And of course we do all those other things that you mentioned up there, in various different ways and to various different levels. The key is getting metrics focused, not too content focused.


  27. 28

    Alec: Looks like the UK government has done a marvelous job by outsourcing the creation and running and measurement of success! Perhaps a model others can possibly emulate.

    You are collecting a lot of data and reporting back lots across a couple of hundred sites of the UK government. My minor thought, perhaps to others, would be to ensure they don't get caught the data trap, rather from the buffet of metrics pick the three or four (max) that are the Critical Few and hammer each organization with that.

    It is so darn hard to move people from consuming data to doing something with it, focusing on the Critical Few I have found is a good way to do it – if the Critical Few are *custom* to each site's purpose (desired outcome – which hopefully matches up with why people come there!).

    I commend you on the awesome job you are doing there, impressive!


  28. 29

    Hi Avinash

    Love Q3 also. It could be interesting to colour the content bars by the percentage of the content that was visited and the percentage that wasnt. I will be using this so thanks very much!

    Best wishes


  29. 30

    Let me echo the same concerns as Mel as I run a public US gov website. As per privacy issues we can't store a persistent cookie let alone a third party persistent cookie. For some exceptional cases we can save our own domain cookie. My question is whether this functionality ever coming to Urchin which we can download and install on our own servers. Also is it possible to have a hybrid solution specific to US gov clients to "relay" these cookie writes :-) OK I will stop dreaming now.


  30. 31

    Sri: I am not sure what you mean by "this functionality"? None of the analysis in this post used Unique Visitors as a function, which means you can track it all without using cookies.

    But to answer your question about Urchin, yes you can track all of the things in the post, and more, with Urchin and host it in-house inside your systems and firewalls. There are also log file parsers, some free, that will also get you some wonderful data without having to use cookies (they'll use available info in your logs like ip and user agent strings etc).

    I do want to stress, perhaps again, that there is a lot of analysis you can do without using cookies. The metrics you can't are unique visitors and, say, new vs returning visitors. Rest of your data is still fine, campaigns, keywords, leads, page views, etc etc.

    I wish you the best.


  31. 32

    I would encourage anyone running any website but particularly a government website to monitor whatever feedback/support channels they have (email, phone, chat, etc.) If the number one piece of information people are emailing about is not on your website, and can be, put it there. Worse, but easier to fix, is if that information IS on your website, they're not finding it, so fix how that content is indexed in your search/test placing it somewhere else. Think about how rarely you email a site about not being able to find something. We usually just move on! If someone emails/calls after visiting the site, they _really_ want that info. -Michael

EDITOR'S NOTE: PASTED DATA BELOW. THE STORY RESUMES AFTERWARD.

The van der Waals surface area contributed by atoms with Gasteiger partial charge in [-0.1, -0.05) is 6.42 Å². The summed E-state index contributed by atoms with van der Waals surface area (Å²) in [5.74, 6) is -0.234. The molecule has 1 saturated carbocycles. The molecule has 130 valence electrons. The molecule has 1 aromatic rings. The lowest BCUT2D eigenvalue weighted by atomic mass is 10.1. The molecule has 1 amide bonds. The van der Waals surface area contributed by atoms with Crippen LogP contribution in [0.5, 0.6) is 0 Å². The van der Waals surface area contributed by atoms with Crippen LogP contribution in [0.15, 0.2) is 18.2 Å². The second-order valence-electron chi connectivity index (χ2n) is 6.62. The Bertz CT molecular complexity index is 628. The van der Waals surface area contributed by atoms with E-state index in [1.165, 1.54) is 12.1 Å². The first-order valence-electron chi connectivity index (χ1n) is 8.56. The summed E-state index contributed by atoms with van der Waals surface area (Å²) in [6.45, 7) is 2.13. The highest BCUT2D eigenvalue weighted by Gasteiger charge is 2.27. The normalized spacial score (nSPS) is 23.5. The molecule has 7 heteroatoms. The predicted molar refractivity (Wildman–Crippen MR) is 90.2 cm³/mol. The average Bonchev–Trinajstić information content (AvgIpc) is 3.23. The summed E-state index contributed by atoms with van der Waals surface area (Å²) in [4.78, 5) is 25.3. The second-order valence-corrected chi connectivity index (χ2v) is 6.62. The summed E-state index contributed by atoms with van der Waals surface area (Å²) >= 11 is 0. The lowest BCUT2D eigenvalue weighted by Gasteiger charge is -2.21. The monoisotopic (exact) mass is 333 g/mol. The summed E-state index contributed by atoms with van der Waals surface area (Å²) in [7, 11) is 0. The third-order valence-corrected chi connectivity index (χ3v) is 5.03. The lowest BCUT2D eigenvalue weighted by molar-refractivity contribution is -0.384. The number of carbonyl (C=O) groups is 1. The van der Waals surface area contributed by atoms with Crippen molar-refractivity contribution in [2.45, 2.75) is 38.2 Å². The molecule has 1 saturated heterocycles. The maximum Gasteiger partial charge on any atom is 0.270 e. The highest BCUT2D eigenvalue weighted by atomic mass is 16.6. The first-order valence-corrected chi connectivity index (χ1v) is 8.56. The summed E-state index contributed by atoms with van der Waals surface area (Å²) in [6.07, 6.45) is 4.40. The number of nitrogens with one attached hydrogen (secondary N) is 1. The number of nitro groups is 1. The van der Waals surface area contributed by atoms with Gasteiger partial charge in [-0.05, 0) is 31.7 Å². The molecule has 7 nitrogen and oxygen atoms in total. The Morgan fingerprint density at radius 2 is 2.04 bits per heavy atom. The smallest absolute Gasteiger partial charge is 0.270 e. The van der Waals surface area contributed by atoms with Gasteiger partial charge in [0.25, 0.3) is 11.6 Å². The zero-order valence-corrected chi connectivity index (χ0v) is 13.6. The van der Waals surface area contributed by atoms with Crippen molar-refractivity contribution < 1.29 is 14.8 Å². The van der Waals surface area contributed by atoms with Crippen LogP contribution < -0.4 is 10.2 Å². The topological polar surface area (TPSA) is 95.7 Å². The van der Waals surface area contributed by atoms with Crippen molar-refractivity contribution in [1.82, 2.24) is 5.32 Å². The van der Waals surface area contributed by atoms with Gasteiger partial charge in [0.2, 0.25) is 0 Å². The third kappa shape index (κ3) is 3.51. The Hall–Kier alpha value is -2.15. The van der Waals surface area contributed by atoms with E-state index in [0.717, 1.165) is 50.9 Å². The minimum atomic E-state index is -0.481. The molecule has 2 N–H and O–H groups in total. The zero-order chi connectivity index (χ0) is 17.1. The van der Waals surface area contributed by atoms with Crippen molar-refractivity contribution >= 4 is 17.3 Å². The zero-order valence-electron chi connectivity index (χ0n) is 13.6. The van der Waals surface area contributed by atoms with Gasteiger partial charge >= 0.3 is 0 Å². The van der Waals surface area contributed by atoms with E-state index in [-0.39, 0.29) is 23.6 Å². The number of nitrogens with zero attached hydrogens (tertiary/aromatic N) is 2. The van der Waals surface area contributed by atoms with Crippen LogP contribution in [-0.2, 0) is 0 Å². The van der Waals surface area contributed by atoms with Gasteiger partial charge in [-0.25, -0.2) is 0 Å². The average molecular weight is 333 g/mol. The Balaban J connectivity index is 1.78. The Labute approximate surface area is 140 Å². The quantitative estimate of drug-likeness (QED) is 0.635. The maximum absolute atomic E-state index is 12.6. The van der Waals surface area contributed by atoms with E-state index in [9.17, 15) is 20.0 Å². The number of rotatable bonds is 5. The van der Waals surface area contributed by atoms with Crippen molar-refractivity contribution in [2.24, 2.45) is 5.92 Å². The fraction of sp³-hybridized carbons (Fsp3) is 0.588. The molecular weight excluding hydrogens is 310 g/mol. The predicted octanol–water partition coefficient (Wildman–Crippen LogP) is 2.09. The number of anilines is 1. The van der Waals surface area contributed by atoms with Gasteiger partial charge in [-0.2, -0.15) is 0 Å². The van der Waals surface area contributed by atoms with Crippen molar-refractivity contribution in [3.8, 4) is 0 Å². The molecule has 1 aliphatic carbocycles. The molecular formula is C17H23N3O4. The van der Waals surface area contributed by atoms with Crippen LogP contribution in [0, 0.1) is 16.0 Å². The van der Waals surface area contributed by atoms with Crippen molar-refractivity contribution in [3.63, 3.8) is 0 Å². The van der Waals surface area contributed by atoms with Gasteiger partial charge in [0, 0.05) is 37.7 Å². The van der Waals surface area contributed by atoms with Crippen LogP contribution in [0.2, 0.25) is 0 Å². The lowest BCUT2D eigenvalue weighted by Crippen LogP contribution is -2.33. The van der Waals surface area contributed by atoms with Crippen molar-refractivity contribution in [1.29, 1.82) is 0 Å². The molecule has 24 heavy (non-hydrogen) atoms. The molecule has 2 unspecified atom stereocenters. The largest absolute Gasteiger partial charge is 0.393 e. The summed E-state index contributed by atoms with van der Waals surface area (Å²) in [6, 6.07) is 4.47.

32. 33

    Excellent post, as allways.

    We're just about starting to analyze our municipal web site and even in these early stages it seems we will try to connect what we do on the web with what is happening in the municipal call center.

    Can we take some load off of the cc with better web content, and measure it as it happens, that would be something.

  33. 34

    Daniel: Here is a blog post on multichannel tracking that might have some ideas you can use to track the offline impact of your website:

    Multi-channel Analytics: Tracking Offline Conversions

    All the best!


  34. 35

    Where do you get the numbers for "you only need 300 responses in a month to get a statistically significant sample of data, and 1,200 if you want to do segmented analysis."?

    Statistician student here tells me that "this is a non-probability survey if we are trying to generalize result to all visitors to our site at anytime therefore none of our result are technically “statistically significant”".

    Would appreciate your advice on this.

  35. 36

    Hi Avinash,

    Excellent post, very helpful for my new role.

    I do have a few questions about this particular website which goal is to direct people to right content even though is to an external site.

    How to track if people found the right content on exit if they are linking thorugh another website on exit.

    Also on Q5 you mention to track exit% of search terms and of course in this site they are all exits as they are outbound links, they barely have any content on their own.

    I'm tracking outbound links on GA but cannot cross this report with Search insights on GA.

    Any recommendations?

    Thanks in advance.

    • 37

      Adrian: If you are doing out-bound link tracking then that tells you where people are going.

      If you work with a GACP (list here: http://www.bit.ly) then you could possibly do more advanced (custom) analysis that would measure: I came to the site. I clicked on an outbound link. But I came back to the site in less than two minutes (because the site I went to was awful / did not answer my question / 404 / whatever). Clicked on another outbound link.

      Depending on how you do outbound link tracking (if you use "fake page views", clearly marked, it might work better in this case), you can even see this possibly in the GA User Flow report.

      Beyond that, you can implement the Google Consumer Surveys on your site and get additional qualitative data for people who do take a little while to find what they are looking for on your site.


  36. 38

    It's old but comes exactly when i need it.

    I think Q3 is the most important report for content-centric site, and it really mind blowing for me.

    Thanks Avinash!